×

A Community Remembers a Homegrown Civil Rights Activist

Casper, Wyoming, honors Rev. James Reeb, BD ‘53
James Reeb Mural
Click the image above to view this photo gallery.


A new mural in Casper, Wyoming, honors the life and legacy of native son James Reeb, a Unitarian minister, civil rights activist, and Princeton Theological Seminary alumnus, Class of 1953. It brings his story of bravery and compassion to his hometown where, surprisingly, he is relatively unknown despite being a central figure in the civil rights movement.

In 1965, Reeb switched on the evening news in his home in Boston where he worked with a housing program focused on desegregation. What he saw was unimaginable: violence from the Alabama state police descended on hundreds of African Americans planning to march from Selma to Montgomery to demand the right to vote. He felt compelled to act, especially when Rev. Martin Luther King, Jr. sent a telegram calling on clergy to come to Selma to march. So, he boarded a plane.

At that time, civil rights activists – white or black – weren’t welcome in Selma or many of its establishments. So, when he stopped in town for a meal with Rev. Orloff Miller and Rev. Clark Olsen, they went to Walker’s Cafe, a black-owned restaurant. After dinner, they set off on foot toward Brown Chapel AME Church, where King was expected to speak. But they were met with vitriol from white locals, who followed and attacked them. Reeb died two days later at age 38. His murderers were charged, tried, and acquitted by an all-white, all-male jury.

“I was amazed by that fact that his story was not very well known in Casper,” says Libby Tedder Hugus, pastor at The Table and mural project coordinator. “Specifically, there wasn’t much in the way of public memorial space or storytelling about his life.” At the same time, local Casper artist Tony Elmore had a vision for the Casper Mural Project, a concentrated zone for art and murals in the town. “We got a team together and realized the Reeb story would be a great kickoff to the creation of that zone,” Hugus says, especially as it would provide a public venue for his story, instead of one that’s tucked away in a museum.

On August 28, 2019, the Rev. James Reeb Memorial Mural was revealed in downtown Casper. It depicts six civil rights marchers, arm in arm: Rev. Reeb, along with Rev. Dr. Martin Luther King, Jr., Jimmie Lee Jackson, Annie Cooper, Rev. Orloff Miller, and Rev. Clark Olsen, all chosen for their roles – direct or indirect – in the march from Selma to Montgomery. Following each marcher is a wake.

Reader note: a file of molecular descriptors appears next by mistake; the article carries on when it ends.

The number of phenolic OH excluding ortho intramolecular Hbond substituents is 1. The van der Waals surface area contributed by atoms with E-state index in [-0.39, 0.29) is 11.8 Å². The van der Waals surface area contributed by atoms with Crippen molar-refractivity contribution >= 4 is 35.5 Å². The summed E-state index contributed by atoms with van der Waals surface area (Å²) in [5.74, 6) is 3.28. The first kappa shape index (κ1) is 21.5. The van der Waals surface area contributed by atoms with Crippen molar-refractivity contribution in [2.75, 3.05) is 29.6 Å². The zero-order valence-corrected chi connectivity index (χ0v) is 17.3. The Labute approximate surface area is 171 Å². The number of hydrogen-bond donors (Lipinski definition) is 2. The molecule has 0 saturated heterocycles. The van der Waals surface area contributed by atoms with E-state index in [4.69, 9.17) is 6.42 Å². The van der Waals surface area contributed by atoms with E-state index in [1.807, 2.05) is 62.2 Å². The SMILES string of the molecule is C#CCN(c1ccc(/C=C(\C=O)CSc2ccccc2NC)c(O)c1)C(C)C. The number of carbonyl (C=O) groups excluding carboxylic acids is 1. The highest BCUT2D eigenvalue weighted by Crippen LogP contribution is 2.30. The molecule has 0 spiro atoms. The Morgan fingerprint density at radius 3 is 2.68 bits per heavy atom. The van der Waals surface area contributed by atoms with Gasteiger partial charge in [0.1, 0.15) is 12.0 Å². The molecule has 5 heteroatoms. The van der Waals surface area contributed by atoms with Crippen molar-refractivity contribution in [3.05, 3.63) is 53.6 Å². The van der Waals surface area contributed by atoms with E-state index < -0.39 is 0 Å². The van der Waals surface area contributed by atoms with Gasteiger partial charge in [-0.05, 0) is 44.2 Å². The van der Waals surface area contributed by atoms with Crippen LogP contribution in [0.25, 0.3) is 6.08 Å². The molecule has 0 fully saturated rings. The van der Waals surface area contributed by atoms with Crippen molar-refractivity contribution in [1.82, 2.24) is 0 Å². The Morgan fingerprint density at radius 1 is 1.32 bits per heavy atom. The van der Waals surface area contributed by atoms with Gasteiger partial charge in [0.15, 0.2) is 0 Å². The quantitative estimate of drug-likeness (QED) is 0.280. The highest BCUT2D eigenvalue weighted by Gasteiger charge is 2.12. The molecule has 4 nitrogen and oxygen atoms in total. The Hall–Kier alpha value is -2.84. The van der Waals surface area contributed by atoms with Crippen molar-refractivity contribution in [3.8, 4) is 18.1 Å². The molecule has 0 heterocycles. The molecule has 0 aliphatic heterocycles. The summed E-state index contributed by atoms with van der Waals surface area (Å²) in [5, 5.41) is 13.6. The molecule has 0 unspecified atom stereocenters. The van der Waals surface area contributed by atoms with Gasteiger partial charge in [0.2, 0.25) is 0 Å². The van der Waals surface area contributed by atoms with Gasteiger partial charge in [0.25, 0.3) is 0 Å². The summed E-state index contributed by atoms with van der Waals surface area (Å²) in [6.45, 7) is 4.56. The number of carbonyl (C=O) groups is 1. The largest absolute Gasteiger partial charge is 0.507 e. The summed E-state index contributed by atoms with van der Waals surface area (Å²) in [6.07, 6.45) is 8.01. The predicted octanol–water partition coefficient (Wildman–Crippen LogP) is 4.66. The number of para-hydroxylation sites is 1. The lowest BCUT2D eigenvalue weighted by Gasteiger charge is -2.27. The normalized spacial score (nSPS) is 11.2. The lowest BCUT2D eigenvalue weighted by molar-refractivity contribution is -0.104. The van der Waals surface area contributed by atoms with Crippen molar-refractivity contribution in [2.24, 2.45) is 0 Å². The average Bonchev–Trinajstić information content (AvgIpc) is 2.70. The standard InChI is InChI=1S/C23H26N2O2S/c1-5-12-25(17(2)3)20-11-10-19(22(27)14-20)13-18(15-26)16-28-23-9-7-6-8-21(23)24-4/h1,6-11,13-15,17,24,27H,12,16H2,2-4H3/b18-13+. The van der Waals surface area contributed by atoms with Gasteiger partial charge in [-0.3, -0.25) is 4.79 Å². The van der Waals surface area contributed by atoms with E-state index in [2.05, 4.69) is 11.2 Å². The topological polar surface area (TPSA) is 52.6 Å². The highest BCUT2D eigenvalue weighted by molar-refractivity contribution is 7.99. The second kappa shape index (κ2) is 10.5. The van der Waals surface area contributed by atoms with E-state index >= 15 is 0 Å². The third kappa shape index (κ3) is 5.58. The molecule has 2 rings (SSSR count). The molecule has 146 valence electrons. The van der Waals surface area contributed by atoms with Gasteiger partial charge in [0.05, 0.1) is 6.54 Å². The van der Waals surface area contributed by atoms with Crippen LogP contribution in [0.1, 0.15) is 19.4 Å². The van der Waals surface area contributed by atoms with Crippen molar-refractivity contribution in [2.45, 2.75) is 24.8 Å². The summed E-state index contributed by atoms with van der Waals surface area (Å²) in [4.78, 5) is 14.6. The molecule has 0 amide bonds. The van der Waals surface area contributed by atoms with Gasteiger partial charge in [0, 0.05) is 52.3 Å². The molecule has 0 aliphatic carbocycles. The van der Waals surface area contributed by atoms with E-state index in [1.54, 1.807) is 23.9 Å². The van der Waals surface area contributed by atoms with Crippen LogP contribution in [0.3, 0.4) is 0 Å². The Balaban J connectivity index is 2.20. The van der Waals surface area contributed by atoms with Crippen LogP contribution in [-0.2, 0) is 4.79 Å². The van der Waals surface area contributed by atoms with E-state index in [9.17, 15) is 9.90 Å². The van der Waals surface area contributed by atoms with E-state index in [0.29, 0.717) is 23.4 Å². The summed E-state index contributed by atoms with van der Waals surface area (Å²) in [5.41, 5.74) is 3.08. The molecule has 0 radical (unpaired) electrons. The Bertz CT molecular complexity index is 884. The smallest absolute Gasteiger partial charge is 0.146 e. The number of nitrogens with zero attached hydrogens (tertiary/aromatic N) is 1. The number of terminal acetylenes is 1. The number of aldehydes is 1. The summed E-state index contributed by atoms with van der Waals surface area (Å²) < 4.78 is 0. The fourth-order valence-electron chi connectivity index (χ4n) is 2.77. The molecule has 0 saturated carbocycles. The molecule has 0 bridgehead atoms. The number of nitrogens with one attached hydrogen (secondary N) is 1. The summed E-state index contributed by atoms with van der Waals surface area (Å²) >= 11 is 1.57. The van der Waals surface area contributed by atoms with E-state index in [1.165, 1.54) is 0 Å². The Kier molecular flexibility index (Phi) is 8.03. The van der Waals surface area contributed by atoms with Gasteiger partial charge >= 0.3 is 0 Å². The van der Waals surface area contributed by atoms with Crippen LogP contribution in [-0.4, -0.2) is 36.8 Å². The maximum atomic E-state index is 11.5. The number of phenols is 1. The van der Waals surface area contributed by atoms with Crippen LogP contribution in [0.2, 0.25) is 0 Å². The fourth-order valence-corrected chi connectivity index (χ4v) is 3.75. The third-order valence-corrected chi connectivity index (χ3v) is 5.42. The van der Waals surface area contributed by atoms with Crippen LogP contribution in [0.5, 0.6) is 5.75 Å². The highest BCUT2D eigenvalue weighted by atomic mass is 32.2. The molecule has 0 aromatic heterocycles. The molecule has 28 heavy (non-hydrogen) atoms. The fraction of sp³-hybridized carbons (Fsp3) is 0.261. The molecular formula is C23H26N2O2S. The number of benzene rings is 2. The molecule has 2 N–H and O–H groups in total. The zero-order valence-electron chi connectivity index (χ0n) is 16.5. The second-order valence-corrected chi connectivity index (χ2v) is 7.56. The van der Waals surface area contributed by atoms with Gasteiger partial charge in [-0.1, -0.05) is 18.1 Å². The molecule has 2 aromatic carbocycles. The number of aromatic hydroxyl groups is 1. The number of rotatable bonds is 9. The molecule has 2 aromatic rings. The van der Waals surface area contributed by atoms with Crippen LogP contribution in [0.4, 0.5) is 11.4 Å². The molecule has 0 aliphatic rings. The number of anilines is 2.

“What we see in Reeb’s wake is scenes from his life, but also representations of the kind of person he was, and how he cared so deeply in practicing empathy and compassion for his neighbors and living out his faith in such a practical and integrated way,” Hugus explains. “There’s so much more to his story than his tragic death.”

The response from the community has been overwhelmingly positive. On the evening of the unveiling, over 200 community members stopped to see the mural, and 150 of them stayed for a panel discussion with Reeb’s granddaughter, Leah Reeb Varela, Wyoming author Ammon Medina, and Chip Brantley and Andrew Beck Grace, investigative journalists and co-hosts of NPR’s White Lies Podcast, who returned to Selma to further investigate Reeb’s murder.

“We’re hopeful that people in our community go to the mural and that it inspires them to learn more, not only about my grandfather, but the greater impact of activists from the civil rights movement through today,” Reeb Varela says. “Our hope is that it inspires them to be active in their community in whatever way is fit for them.”


To learn more about Rev. James Reeb, visit the Princeton Theological Seminary Library's digital exhibit.

Educating faithful Christian leaders.

Scholar and Theological Educator

Kathleen M. O’Connor, Class of 1984

“Informal time in discussion groups with faculty and students discussing feminist theological literature altered my views, excited my spirit, and greatly influenced my teaching.”